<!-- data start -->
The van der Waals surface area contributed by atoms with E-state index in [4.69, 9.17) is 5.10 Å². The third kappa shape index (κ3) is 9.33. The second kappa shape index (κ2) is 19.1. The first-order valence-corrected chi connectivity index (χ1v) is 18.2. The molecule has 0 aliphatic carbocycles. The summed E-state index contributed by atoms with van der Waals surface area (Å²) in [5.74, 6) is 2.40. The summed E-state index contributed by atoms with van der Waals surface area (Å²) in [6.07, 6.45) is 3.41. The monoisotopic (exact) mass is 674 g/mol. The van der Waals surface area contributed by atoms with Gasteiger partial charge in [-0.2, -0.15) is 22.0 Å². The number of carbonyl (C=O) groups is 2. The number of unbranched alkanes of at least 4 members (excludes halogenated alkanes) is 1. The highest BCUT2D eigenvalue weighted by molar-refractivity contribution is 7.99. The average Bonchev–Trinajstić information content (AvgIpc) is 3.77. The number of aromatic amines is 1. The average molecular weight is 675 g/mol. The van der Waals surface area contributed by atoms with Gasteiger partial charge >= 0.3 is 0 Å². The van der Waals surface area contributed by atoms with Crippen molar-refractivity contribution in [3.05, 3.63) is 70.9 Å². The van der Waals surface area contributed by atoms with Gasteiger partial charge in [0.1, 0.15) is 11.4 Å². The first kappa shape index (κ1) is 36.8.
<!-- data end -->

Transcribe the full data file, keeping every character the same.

The van der Waals surface area contributed by atoms with E-state index in [4.69, 9.17) is 5.10 Å². The third kappa shape index (κ3) is 9.33. The second kappa shape index (κ2) is 19.1. The first-order valence-corrected chi connectivity index (χ1v) is 18.2. The molecule has 0 aliphatic carbocycles. The summed E-state index contributed by atoms with van der Waals surface area (Å²) in [5.74, 6) is 2.40. The summed E-state index contributed by atoms with van der Waals surface area (Å²) in [6.07, 6.45) is 3.41. The monoisotopic (exact) mass is 674 g/mol. The van der Waals surface area contributed by atoms with Gasteiger partial charge in [-0.2, -0.15) is 22.0 Å². The number of carbonyl (C=O) groups is 2. The number of unbranched alkanes of at least 4 members (excludes halogenated alkanes) is 1. The highest BCUT2D eigenvalue weighted by molar-refractivity contribution is 7.99. The average Bonchev–Trinajstić information content (AvgIpc) is 3.77. The number of aromatic amines is 1. The average molecular weight is 675 g/mol. The van der Waals surface area contributed by atoms with Gasteiger partial charge >= 0.3 is 0 Å². The van der Waals surface area contributed by atoms with Crippen molar-refractivity contribution in [3.05, 3.63) is 70.9 Å². The van der Waals surface area contributed by atoms with Gasteiger partial charge in [0.1, 0.15) is 11.4 Å². The first kappa shape index (κ1) is 36.8.